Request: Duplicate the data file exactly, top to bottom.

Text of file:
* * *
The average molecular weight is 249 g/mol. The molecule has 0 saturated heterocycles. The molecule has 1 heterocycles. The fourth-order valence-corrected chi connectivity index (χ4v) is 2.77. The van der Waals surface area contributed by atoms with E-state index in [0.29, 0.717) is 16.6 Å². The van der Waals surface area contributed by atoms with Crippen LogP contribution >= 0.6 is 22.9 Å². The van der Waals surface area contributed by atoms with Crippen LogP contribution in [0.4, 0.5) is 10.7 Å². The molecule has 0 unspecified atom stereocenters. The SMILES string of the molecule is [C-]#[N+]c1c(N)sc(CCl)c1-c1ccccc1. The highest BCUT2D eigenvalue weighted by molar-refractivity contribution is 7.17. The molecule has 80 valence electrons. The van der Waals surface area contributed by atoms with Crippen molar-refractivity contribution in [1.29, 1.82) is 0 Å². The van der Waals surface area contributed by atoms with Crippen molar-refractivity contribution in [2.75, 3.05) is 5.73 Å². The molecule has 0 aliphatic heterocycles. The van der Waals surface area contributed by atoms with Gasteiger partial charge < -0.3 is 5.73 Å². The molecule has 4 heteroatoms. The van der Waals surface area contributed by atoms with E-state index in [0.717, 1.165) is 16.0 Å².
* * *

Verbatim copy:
The average molecular weight is 249 g/mol. The molecule has 0 saturated heterocycles. The molecule has 1 heterocycles. The fourth-order valence-corrected chi connectivity index (χ4v) is 2.77. The van der Waals surface area contributed by atoms with E-state index in [0.29, 0.717) is 16.6 Å². The van der Waals surface area contributed by atoms with Crippen LogP contribution >= 0.6 is 22.9 Å². The van der Waals surface area contributed by atoms with Crippen LogP contribution in [0.4, 0.5) is 10.7 Å². The molecule has 0 unspecified atom stereocenters. The SMILES string of the molecule is [C-]#[N+]c1c(N)sc(CCl)c1-c1ccccc1. The highest BCUT2D eigenvalue weighted by molar-refractivity contribution is 7.17. The molecule has 80 valence electrons. The van der Waals surface area contributed by atoms with Crippen molar-refractivity contribution in [1.29, 1.82) is 0 Å². The van der Waals surface area contributed by atoms with Crippen molar-refractivity contribution in [2.75, 3.05) is 5.73 Å². The molecule has 0 aliphatic heterocycles. The van der Waals surface area contributed by atoms with Gasteiger partial charge < -0.3 is 5.73 Å². The molecule has 4 heteroatoms. The van der Waals surface area contributed by atoms with E-state index in [0.717, 1.165) is 16.0 Å².